SUGAR GROVE – In gearing up for its 11th rate increase request, Sugar Grove Library Director Carol Dolin said the library will offer multiple opportunities for voters to learn about what is at stake.
“We have put together a PowerPoint to explain what we are doing and how much it will cost and what we are going to do with it,” Dolin said. “And what we have done in the past year and half to two years to make the library more available to our users.”
Dolin said the PowerPoint is being edited and will be available on the district’s website after the library board approves it. The board meets Thursday.
“We will have fliers and brochures and posters with the same information on it, so patrons can see it when they walk in,” Dolin said. “All staff will be prepared with information if they get questions.”
All staff members are voter registrars, so patrons also can register to vote, she said.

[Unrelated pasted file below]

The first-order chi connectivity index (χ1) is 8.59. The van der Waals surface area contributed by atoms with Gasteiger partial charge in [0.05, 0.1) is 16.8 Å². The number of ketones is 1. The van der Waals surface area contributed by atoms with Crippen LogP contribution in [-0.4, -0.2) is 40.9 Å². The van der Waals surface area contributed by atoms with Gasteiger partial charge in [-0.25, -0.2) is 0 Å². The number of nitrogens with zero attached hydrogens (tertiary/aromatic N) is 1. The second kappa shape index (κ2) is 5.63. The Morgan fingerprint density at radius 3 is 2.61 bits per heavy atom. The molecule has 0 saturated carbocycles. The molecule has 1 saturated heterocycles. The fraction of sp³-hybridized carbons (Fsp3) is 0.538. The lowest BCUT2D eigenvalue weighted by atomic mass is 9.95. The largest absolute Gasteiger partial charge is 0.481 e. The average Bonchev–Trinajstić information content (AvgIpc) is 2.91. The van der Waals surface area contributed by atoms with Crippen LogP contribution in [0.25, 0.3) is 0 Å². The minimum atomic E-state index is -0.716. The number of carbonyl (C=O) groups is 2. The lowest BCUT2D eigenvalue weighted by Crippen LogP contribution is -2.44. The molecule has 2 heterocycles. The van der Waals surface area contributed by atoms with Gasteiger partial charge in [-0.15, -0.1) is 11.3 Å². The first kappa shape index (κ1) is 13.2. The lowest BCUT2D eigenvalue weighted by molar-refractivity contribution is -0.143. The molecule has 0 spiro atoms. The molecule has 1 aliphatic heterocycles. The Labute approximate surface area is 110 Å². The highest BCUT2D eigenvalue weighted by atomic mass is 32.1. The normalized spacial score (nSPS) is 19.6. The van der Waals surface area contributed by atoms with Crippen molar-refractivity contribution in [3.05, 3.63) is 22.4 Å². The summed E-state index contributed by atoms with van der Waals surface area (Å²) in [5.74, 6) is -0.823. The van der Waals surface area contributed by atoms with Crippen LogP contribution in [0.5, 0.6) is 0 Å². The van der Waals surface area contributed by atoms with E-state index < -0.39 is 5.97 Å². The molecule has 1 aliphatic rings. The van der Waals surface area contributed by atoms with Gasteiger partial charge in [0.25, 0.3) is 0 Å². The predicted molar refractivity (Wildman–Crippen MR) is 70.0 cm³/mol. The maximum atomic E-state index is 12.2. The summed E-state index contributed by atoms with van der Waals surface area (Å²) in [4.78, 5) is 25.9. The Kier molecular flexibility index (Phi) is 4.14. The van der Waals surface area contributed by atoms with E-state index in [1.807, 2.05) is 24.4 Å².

The request on the March 18 ballot asks to raise the rate to approximately 20.6 cents per $100 equalized assessed valuation. The current rate is 12.4 cents.
If voters approve, it would raise about $300,000 more in tax revenue, to $892,000 from just under $600,000, according to the referendum documents. The increase would cost the owner of a $100,000 house $25.64 more in taxes, officials said.
The library’s efforts are within the law, Dolin said, as providing information, not promotional.
“Basically, we’re using our statistics, which is information we already had and is in the board packets every month,” Dolin said.
Another factor – possibly in the referendum’s favor this time – is more than half the people in the library district now have library cards, about 54 percent.
“Every day, we are registering new people who have not used the library before,” Dolin said. “And all our staff are voter registrars. We have early voting here in the building – maybe that will make people aware of the situation. Whether they vote yes or no, that is their choice.”
The referendum’s goal is to have the library offer more programs and be open more hours. Dolin said the staff has tried to shift as much funding as possible toward offering more services to the public.
“And we’ve made some choices, such as deferred some maintenance, to demonstrate there are things here for people to want to use the library,” Dolin said. “We have been explaining why the library is an important addition to the community and should be open every day, so people can use the resources they are already paying for.”